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Global Crisis of Physical Inactivity: Nearly 1.8 Billion Adults at Risk of Disease, Warns WHO

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Geneva, 5 July 2024 — In a stark warning from the World Health Organization (WHO), new data reveal that nearly one-third of adults globally, approximately 1.8 billion people, failed to meet recommended levels of physical activity in 2022. This alarming statistic marks a significant increase in physical inactivity, rising from 26% in 2010 to 31% in 2022, highlighting a worsening global health crisis.

The study, conducted in collaboration with academic researchers and published in The Lancet Global Health journal, underscores the widespread prevalence of a sedentary lifestyle and its dire consequences. The WHO recommends adults engage in at least 150 minutes of moderate-intensity, or 75 minutes of vigorous-intensity physical activity per week. Insufficient physical activity is linked to a higher risk of severe health conditions, including cardiovascular diseases (such as heart attacks and strokes), type 2 diabetes, dementia, and cancers like breast and colon cancer.

“If this trend continues unchecked, the rate of physical inactivity could rise to 35% by 2030, further derailing global health goals,” stated Dr. Tedros Adhanom Ghebreyesus, WHO Director-General. “We must urgently renew our commitment to promoting physical activity, prioritizing strong policies and increasing funding to reverse this troubling trend.”

Regional Disparities and Vulnerable Groups

The report lays bare significant regional disparities in physical activity levels. The highest rates of inactivity were recorded in high-income Asia Pacific regions (48%) and South Asia (45%), with other regions ranging from 28% in high-income Western countries to as low as 14% in Oceania. Furthermore, the data reveal noteworthy gender and age disparities: 34% of women are inactive compared to 29% of men, with some countries exhibiting a gender gap as wide as 20 percentage points. Additionally, individuals over 60 years old are notably less active than younger adults, emphasizing the need for targeted interventions for older populations.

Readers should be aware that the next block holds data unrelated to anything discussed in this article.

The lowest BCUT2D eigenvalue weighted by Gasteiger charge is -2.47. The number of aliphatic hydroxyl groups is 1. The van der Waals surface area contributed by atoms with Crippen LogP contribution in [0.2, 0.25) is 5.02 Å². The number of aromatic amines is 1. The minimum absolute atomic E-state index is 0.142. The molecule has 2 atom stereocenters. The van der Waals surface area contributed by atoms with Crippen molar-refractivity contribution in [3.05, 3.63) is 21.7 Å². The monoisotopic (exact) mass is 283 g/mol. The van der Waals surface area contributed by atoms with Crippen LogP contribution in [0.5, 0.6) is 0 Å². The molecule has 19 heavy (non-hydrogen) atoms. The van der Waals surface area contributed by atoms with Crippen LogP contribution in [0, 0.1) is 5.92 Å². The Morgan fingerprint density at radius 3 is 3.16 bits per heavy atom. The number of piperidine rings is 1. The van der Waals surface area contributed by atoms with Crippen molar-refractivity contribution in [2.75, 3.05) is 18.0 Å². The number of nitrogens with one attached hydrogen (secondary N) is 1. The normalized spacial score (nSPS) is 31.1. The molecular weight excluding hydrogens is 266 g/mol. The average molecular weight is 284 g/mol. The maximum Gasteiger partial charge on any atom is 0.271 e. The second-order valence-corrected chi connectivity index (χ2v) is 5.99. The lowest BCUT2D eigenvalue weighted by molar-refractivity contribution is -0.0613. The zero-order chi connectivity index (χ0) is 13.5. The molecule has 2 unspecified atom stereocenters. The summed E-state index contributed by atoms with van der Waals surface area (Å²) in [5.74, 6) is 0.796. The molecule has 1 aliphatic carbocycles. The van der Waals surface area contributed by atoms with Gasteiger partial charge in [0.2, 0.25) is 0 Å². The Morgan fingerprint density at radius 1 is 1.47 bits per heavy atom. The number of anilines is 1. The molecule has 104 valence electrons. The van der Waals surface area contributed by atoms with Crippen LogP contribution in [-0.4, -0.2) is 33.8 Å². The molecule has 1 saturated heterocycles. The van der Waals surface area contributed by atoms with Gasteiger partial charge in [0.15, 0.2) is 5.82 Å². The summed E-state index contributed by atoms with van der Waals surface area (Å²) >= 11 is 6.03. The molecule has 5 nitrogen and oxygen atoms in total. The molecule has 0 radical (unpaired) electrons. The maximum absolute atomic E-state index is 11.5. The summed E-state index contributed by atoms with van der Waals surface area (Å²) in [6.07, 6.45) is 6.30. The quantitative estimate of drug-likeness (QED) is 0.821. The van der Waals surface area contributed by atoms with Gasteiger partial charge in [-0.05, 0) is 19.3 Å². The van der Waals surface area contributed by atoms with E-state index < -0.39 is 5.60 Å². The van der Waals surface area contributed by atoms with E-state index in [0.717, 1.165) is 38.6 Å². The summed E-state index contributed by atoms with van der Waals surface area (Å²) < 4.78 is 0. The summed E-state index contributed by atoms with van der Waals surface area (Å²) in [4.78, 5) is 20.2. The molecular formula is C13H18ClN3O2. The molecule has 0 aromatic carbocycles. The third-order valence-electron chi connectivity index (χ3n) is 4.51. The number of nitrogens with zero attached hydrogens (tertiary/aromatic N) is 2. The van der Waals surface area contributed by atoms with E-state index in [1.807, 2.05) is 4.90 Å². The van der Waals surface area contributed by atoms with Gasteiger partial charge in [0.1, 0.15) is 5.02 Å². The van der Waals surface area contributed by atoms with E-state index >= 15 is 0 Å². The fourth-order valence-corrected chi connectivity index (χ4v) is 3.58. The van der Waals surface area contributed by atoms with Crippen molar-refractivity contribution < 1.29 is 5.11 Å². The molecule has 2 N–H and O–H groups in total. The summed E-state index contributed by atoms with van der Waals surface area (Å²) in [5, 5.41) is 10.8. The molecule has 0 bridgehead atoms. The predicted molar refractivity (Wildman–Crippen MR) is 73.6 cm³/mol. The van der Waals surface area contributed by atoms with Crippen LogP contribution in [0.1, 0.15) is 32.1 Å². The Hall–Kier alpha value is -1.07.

“Physical inactivity is a silent threat to global health, significantly contributing to the burden of chronic diseases,” said Dr. Rüdiger Krech, Director of Health Promotion at WHO. “To tackle this issue, we must innovate in motivating people to become more active, taking into account factors like age, environment, and cultural background. By making physical activity accessible, affordable, and enjoyable, we can drastically reduce the risk of noncommunicable diseases and foster a healthier, more productive population.”

Signs of Hope and the Path Forward

While the overall picture is concerning, there are glimmers of progress. Nearly half of the countries analyzed have shown improvements in physical activity levels over the past decade. Moreover, 22 countries are on track to meet the global target of reducing inactivity by 15% by 2030 if current trends persist.

In response to these findings, the WHO is urging countries to intensify efforts in policy implementation to encourage and facilitate physical activity. Suggested measures include promoting grassroots and community sports, active recreation, and transport options like walking, cycling, and the use of public transport.

“Promoting physical activity transcends individual lifestyle choices; it demands a whole-of-society approach,” affirmed Dr. Fiona Bull, Head of the WHO Unit for Physical Activity. “Creating environments that make physical activity easier and safer will help ensure everyone can enjoy its numerous health benefits.”

To address this growing crisis, collective efforts from governments, nongovernmental organizations, and community stakeholders are vital. Enhanced investments in innovative strategies are necessary to reach the least active individuals and reduce access inequalities.

The WHO’s urgent call to action aims to reverse the rising tide of physical inactivity by fostering a global environment conducive to active, healthy living. Achieving this requires a concerted effort that spans policy reform, community engagement, and individual commitment to embrace a more active lifestyle for the benefit of global public health.

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